Why I Became An Allergist




“Dr Schreiber, We have a 25 year old female inbound by EMS with hives, shortness of breath, and hypotension. They will be here in two minutes. Do you have any orders for the paramedic prior to arrival?”
“Start two IV’s and run fluids in wide open. Start supplemental oxygen. We will be waiting in trauma two.”

As the patient was hustled down the corridor to trauma two, I listened to the paramedic tell the ER Nurse the history. “She is 25 years old with a history of being allergic to red dye. She was eating at a restaurant and ordered cheese soup after confirming with the waiter that it did not contain red dye. Within minutes of eating the soup she started feeling funny and asked the waiter to call 911.Currently her vitals are: heart rate 125 beats per minute, blood pressure 70 over palpable, respiration 80 per minute with an oxygen saturation of 90% on room air. She is covered in hives form head to toe, semi alert due to her low blood pressure and in extreme respiratory distress.”

As the paramedics and ER nurses were transferring the patient from the gurney to the emergency room bed, I reached into the crash cart and grabbed a dose of Epinephrine 1:1000, drew up .3 cc and injected the patient with the Epi. I massaged the shot site to increase the speed of uptake while I ordered IV steroids and Benadryl. I also prepared to intubate the patient to safeguard her airway.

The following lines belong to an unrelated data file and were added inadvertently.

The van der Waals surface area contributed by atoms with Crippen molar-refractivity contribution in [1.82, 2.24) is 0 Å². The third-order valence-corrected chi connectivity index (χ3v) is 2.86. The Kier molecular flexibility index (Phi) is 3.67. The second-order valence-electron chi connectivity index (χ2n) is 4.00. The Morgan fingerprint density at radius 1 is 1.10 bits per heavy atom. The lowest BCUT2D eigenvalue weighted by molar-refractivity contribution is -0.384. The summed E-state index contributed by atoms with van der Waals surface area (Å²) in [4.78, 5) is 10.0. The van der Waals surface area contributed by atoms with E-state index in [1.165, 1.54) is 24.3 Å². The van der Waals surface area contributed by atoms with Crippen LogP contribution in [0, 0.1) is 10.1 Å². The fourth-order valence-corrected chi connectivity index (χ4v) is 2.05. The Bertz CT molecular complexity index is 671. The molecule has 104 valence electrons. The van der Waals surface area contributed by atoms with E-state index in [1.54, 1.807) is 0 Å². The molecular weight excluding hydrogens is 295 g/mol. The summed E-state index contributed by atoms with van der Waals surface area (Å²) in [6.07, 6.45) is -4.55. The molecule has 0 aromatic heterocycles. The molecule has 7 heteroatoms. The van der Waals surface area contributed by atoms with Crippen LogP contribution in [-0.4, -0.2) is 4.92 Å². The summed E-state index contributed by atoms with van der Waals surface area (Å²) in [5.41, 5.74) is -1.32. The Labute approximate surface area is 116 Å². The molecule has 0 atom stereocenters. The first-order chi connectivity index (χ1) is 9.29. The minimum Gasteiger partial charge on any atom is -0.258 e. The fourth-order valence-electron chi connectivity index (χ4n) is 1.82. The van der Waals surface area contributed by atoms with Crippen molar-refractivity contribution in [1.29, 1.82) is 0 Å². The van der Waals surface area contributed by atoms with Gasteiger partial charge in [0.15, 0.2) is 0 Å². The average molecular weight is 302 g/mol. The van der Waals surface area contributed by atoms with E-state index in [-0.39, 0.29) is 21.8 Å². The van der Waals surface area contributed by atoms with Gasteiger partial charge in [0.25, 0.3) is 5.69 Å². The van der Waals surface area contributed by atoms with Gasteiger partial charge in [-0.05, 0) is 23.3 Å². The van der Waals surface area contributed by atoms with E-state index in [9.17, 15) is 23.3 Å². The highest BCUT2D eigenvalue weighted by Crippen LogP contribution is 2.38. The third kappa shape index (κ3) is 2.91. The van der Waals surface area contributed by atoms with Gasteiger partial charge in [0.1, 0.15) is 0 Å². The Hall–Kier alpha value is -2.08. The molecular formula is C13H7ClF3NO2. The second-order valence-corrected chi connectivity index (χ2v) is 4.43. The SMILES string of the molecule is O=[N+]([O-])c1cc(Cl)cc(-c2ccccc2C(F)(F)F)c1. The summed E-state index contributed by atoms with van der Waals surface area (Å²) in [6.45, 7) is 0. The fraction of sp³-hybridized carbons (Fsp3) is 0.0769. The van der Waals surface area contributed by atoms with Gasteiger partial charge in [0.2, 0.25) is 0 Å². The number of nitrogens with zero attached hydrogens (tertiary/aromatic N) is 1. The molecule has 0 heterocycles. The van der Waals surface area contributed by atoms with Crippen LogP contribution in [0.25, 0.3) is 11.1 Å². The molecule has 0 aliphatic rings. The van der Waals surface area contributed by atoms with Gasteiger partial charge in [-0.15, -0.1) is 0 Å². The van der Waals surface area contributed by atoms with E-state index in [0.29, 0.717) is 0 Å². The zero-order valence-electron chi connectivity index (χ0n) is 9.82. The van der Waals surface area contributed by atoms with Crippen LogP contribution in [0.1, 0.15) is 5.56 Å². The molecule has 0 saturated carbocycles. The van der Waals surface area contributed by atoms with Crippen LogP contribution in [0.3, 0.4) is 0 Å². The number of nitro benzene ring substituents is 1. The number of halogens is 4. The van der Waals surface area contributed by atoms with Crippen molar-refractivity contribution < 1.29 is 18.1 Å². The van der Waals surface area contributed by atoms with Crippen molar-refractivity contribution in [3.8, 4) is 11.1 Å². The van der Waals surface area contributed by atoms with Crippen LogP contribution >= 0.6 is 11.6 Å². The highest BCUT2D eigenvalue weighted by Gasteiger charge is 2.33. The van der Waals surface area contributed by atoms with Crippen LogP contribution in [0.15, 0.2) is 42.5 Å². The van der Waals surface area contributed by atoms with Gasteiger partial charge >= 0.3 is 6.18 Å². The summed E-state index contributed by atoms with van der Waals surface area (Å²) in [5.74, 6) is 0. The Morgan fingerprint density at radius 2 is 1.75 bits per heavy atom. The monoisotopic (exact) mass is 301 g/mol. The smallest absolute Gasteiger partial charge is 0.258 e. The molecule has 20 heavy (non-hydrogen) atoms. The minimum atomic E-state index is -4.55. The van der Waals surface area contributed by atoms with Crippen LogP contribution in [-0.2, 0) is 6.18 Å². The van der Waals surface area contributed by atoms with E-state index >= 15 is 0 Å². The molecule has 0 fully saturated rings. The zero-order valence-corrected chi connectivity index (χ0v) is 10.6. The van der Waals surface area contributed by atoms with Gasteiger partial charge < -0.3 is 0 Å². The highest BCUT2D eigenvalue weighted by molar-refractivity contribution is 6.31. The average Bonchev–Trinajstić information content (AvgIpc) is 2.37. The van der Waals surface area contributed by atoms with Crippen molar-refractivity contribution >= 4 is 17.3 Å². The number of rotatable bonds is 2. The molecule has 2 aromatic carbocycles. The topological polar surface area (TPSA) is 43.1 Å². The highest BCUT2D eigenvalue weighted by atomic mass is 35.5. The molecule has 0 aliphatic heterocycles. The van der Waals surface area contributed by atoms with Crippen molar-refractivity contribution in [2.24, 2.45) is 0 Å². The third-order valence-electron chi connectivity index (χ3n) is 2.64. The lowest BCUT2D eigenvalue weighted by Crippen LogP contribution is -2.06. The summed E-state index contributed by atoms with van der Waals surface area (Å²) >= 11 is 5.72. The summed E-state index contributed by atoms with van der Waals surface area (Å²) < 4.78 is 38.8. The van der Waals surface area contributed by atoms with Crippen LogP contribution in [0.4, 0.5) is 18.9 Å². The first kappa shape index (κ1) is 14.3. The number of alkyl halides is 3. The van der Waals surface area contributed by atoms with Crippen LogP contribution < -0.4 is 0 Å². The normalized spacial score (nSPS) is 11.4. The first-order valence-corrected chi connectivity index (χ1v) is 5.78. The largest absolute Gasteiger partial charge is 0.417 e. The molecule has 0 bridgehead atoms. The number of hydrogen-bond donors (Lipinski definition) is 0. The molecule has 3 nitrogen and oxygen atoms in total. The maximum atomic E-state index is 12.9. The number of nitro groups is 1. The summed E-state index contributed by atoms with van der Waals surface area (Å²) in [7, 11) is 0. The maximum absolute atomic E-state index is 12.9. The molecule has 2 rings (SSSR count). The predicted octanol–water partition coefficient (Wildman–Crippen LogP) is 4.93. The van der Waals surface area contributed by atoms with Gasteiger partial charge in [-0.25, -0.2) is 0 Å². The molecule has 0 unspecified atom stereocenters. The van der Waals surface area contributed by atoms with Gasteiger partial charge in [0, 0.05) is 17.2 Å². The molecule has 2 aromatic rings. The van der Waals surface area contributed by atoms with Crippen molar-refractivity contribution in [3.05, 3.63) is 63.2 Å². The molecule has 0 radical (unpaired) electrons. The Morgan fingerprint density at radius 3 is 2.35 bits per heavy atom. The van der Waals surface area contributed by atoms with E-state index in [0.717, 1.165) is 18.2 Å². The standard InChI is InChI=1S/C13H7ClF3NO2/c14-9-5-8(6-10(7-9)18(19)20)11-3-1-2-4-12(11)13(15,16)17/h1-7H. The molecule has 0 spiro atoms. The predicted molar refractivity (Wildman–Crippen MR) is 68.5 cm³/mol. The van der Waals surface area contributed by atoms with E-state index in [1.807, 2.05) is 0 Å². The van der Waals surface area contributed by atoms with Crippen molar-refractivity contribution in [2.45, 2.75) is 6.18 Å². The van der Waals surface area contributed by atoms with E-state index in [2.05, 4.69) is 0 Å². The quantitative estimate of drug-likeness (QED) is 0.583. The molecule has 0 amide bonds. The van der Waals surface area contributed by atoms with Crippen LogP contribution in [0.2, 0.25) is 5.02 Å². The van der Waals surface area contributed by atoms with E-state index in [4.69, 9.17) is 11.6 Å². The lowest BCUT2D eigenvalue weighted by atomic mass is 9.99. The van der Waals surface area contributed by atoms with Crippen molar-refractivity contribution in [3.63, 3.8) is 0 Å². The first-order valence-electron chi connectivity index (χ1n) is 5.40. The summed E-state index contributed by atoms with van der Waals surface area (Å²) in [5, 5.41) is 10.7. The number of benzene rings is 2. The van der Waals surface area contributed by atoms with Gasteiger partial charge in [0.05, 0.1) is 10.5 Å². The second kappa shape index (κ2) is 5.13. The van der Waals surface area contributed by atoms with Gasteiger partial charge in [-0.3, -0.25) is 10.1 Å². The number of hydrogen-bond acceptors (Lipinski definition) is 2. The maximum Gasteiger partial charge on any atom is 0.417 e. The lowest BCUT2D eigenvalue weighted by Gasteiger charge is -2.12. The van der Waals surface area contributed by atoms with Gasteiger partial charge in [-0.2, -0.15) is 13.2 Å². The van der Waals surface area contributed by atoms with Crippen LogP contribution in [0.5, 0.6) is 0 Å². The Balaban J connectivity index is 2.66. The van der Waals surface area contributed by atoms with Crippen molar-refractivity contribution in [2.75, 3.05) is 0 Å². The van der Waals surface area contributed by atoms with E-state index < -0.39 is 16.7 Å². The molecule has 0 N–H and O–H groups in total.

In less than one minute I witnessed my first medical miracle. Her hives started to fade, she went from panting at 80 breaths per minute to taking a deep breath, sighing and then she looked up at me and said “Thank you!”

I was told in pharmacology that Epinephrine worked quickly, but this was magic! From dying to thank you in 60 seconds! Wow! She did well and was released from the ER after 23 hours of observation.
These events happened in 1989 at Bexar county hospital in San Antonio, Texas when I was an Internal Medicine Intern. This was my very first exposure to anaphylaxis.

Anaphylaxis is one of the most terrifying experiences a person can have. One can transform from perfectly healthy, to near death, in a matter of moments after exposure to something they have been sensitized to. Common triggers are insect stings, medications and certain foods.

What shocked me most was how little the faculty and staff in the ER knew about anaphylaxis. They knew how to treat anaphylaxis acutely to save the patients life, but not how to prevent the next episode from occurring. This is one of the incidents that piqued my interest in allergy as a career.

After two years of internal medicine residency I knew I did not want to practice internal medicine for the next thirty years. During my third year of residency I took two immunology based electives; Rheumatology and Allergy. My impression of Rheumatology was that it was more about managing chronic pain than it was about immunology. My interest in Rheumatology quickly faded. During the first week of my allergy elective I knew I had found my specialty. Convincing my wife that she and our children would have to endure two more years of my training was not all that easy. She was tired of poverty, but nonetheless supported me like a trooper. After residency I took a two year fellowship in Allergy at UTMB in Galveston. I have never regretted my decision, as I have never found anything more rewarding than improving the quality of life of an allergic or asthmatic patient.

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